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Vernonia Species, Ironweed, Smooth Ironweed, Prairie Ironweed

Vernonia fasciculata

Family: Asteraceae (ass-ter-AY-see-ee) (Info)
Genus: Vernonia (ver-NON-ee-uh) (Info)
Species: fasciculata (fas-sik-yoo-LAH-tuh) (Info)
Synonym:Cacalia fasciculata
View this plant in a garden



Foliage Color:


Bloom Characteristics:

This plant is attractive to bees, butterflies and/or birds

Water Requirements:

Average Water Needs; Water regularly; do not overwater

Where to Grow:

Grow outdoors year-round


36-48 in. (90-120 cm)


24-36 in. (60-90 cm)


USDA Zone 4a: to -34.4 C (-30 F)

USDA Zone 4b: to -31.6 C (-25 F)

USDA Zone 5a: to -28.8 C (-20 F)

USDA Zone 5b: to -26.1 C (-15 F)

USDA Zone 6a: to -23.3 C (-10 F)

USDA Zone 6b: to -20.5 C (-5 F)

USDA Zone 7a: to -17.7 C (0 F)

USDA Zone 7b: to -14.9 C (5 F)

USDA Zone 8a: to -12.2 C (10 F)

USDA Zone 8b: to -9.4 C (15 F)

Sun Exposure:

Sun to Partial Shade



Bloom Color:

Magenta (Pink-Purple)

Bloom Time:

Late Summer/Early Fall



Other details:

Unknown - Tell us

Soil pH requirements:

5.6 to 6.0 (acidic)

6.1 to 6.5 (mildly acidic)

6.6 to 7.5 (neutral)

Patent Information:


Propagation Methods:

By dividing the rootball

From seed; direct sow outdoors in fall

From seed; winter sow in vented containers, coldframe or unheated greenhouse

From seed; stratify if sowing indoors

Seed Collecting:

Collect seedhead/pod when flowers fade; allow to dry

Allow pods to dry on plant; break open to collect seeds

Properly cleaned, seed can be successfully stored


This plant has been said to grow in the following regions:

Vincent, Alabama

Marion, Arkansas

Pensacola, Florida

Lula, Georgia

Carlinville, Illinois

Chicago, Illinois

Hinsdale, Illinois

Greenville, Indiana

Iowa City, Iowa

Pacific Junction, Iowa

Yale, Iowa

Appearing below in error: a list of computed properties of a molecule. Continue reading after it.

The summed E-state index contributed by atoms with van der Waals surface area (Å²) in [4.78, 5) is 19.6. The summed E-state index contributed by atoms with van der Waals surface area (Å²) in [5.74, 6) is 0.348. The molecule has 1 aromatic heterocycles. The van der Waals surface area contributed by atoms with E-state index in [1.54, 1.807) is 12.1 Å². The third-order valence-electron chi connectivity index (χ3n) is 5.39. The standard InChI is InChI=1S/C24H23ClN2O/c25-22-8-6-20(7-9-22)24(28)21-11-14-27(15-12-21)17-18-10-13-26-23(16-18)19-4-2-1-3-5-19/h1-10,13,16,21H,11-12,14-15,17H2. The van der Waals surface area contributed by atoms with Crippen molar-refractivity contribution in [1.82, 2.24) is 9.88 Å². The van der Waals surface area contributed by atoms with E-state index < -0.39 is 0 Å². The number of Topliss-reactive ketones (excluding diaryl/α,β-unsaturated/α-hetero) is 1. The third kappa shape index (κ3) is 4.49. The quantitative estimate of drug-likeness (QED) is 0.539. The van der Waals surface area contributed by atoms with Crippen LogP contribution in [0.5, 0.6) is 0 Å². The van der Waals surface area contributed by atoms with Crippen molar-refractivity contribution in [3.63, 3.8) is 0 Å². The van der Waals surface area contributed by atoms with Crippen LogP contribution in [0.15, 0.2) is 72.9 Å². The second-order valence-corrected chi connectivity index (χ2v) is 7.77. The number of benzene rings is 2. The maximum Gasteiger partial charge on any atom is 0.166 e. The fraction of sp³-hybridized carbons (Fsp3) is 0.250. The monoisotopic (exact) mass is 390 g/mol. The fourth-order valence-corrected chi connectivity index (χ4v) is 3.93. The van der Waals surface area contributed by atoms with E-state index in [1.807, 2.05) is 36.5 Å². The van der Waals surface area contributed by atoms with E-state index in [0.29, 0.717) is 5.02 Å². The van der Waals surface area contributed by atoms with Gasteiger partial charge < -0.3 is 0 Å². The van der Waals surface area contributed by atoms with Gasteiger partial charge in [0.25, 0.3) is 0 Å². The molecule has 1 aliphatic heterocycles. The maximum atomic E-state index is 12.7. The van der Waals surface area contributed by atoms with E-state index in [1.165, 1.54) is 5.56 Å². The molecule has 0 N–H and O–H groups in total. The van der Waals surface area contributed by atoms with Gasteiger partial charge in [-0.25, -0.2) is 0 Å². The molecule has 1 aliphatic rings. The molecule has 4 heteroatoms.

West Monroe, Louisiana

Crofton, Maryland

Saint Paul, Minnesota

Elizabeth City, North Carolina

Norman, Oklahoma

Oklahoma City, Oklahoma

Pocola, Oklahoma

Wilkes Barre, Pennsylvania

Sevierville, Tennessee

Austin, Texas

Fort Worth, Texas

Westfield, Wisconsin

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Gardeners' Notes:


On Sep 18, 2015, Chillybean from (Zone 5a) wrote:

This plant is native to the US plant and was found in the Tallgrass Prairies. They like moist, but not wet conditions; they have done well without any watering other than what the Lord provides. Unlike some Ironweeds, this will grow in part-shade conditions.

One thing that often happens with tall plants is they are prone to flop, either from height, winds or heavy rains. Of the two full summers we had this plant grow and thrive, they have stood tall among the "flops" of the Maximilian Sunflowers and Rough Blazingstars. We've seen many pollinators on this plant, but not a lot of them being large butterflies. The leaves get chewed on, but nothing has ever caused great damage.


On Aug 10, 2015, PaddyMnoN from Pittsburgh, PA wrote:

I have seen this plant flourish in a garden in central Illinois - very hot summers and cold winters. It is an amazing attractor of butterflies and hummingbirds - there is always something interesting going on when the flowers are open (end of July this year). The bugs and birds ignore all the other "butterfly attractors" in the garden and go straight for the ironweed.
However, unlike the height given on this site, the ironweed
I saw (established over a few years) grows at least 6 feet tall.


On Aug 9, 2015, Rickwebb from Downingtown, PA wrote:

Ironweeds are good looking, easy to grow, and low maintenance perennials that grow wild in meadows. Native nurseries, as Prairie Nursery in Westfield Wisconsin, sell this spcies native to eastern North America. Some may need some staking.


On Oct 10, 2010, cedar18 from Lula, GA (Zone 7b) wrote:

The plant bloomed well but was too far in the back of the border. So I dug it up to divide it -- and what a job! It was very well rooted after two years, and I had to saw the rootball apart. There was no other way to divide it.


On Sep 9, 2008, MN_Darren from Saint Paul, MN wrote:

I've had it for three years. Not only is it really beautiful, it's also very tough, maintaining attractive foliage until the frost. August is bloom time, and it must be deadheaded in order to prevent the airborn seeds launched from their 6-7 foot platforms from covering the neighborhood. It is native to this area, and not outrageous in its water demands. It is a very logical companion to tall perennials like Joe Pye Weed, which it compliments nicely, which has similar demands. The only negative I have seen is really a matter of taste--do you need a 6-7 foot-tall, late summer deep purple, asterlike plant with really nice foliage and reseeding?


On Jun 2, 2006, Gabrielle from (Zone 5a) wrote:

My information says this is hardy to zone 3.